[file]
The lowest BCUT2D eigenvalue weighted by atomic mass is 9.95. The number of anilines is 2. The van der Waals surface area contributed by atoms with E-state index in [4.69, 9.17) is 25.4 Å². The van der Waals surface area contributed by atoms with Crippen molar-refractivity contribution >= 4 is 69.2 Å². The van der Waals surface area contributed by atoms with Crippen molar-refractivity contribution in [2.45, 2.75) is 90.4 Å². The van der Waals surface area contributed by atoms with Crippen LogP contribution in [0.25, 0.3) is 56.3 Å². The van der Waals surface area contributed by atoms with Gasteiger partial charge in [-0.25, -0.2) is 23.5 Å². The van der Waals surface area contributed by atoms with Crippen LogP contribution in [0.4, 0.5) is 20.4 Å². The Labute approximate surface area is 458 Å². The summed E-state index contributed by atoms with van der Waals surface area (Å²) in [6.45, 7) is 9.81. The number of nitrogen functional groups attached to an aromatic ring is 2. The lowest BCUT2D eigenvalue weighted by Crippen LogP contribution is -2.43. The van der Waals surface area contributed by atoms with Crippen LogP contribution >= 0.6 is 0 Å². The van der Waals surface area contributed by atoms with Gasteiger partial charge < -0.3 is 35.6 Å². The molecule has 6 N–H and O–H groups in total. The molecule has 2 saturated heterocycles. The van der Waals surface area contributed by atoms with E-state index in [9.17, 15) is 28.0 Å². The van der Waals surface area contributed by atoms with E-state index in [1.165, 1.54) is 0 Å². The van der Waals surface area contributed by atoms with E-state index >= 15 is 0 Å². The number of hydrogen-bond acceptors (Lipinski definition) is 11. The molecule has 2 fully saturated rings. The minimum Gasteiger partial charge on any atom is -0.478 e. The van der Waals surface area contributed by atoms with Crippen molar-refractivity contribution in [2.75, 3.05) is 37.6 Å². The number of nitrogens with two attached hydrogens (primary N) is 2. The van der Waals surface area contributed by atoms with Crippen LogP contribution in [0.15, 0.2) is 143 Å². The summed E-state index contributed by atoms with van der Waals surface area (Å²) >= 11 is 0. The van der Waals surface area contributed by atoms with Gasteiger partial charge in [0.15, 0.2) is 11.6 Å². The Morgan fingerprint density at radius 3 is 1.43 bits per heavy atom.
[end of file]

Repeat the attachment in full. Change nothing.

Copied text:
The lowest BCUT2D eigenvalue weighted by atomic mass is 9.95. The number of anilines is 2. The van der Waals surface area contributed by atoms with E-state index in [4.69, 9.17) is 25.4 Å². The van der Waals surface area contributed by atoms with Crippen molar-refractivity contribution >= 4 is 69.2 Å². The van der Waals surface area contributed by atoms with Crippen molar-refractivity contribution in [2.45, 2.75) is 90.4 Å². The van der Waals surface area contributed by atoms with Crippen LogP contribution in [0.25, 0.3) is 56.3 Å². The van der Waals surface area contributed by atoms with Gasteiger partial charge in [-0.25, -0.2) is 23.5 Å². The van der Waals surface area contributed by atoms with Crippen LogP contribution in [0.4, 0.5) is 20.4 Å². The Labute approximate surface area is 458 Å². The summed E-state index contributed by atoms with van der Waals surface area (Å²) in [6.45, 7) is 9.81. The number of nitrogen functional groups attached to an aromatic ring is 2. The lowest BCUT2D eigenvalue weighted by Crippen LogP contribution is -2.43. The van der Waals surface area contributed by atoms with Crippen LogP contribution >= 0.6 is 0 Å². The van der Waals surface area contributed by atoms with Gasteiger partial charge < -0.3 is 35.6 Å². The molecule has 6 N–H and O–H groups in total. The molecule has 2 saturated heterocycles. The van der Waals surface area contributed by atoms with E-state index in [9.17, 15) is 28.0 Å². The van der Waals surface area contributed by atoms with E-state index in [1.165, 1.54) is 0 Å². The van der Waals surface area contributed by atoms with E-state index >= 15 is 0 Å². The number of hydrogen-bond acceptors (Lipinski definition) is 11. The molecule has 2 fully saturated rings. The minimum Gasteiger partial charge on any atom is -0.478 e. The van der Waals surface area contributed by atoms with Crippen molar-refractivity contribution in [2.75, 3.05) is 37.6 Å². The number of nitrogens with two attached hydrogens (primary N) is 2. The van der Waals surface area contributed by atoms with Crippen LogP contribution in [0.15, 0.2) is 143 Å². The summed E-state index contributed by atoms with van der Waals surface area (Å²) >= 11 is 0. The van der Waals surface area contributed by atoms with Gasteiger partial charge in [0.15, 0.2) is 11.6 Å². The Morgan fingerprint density at radius 3 is 1.43 bits per heavy atom.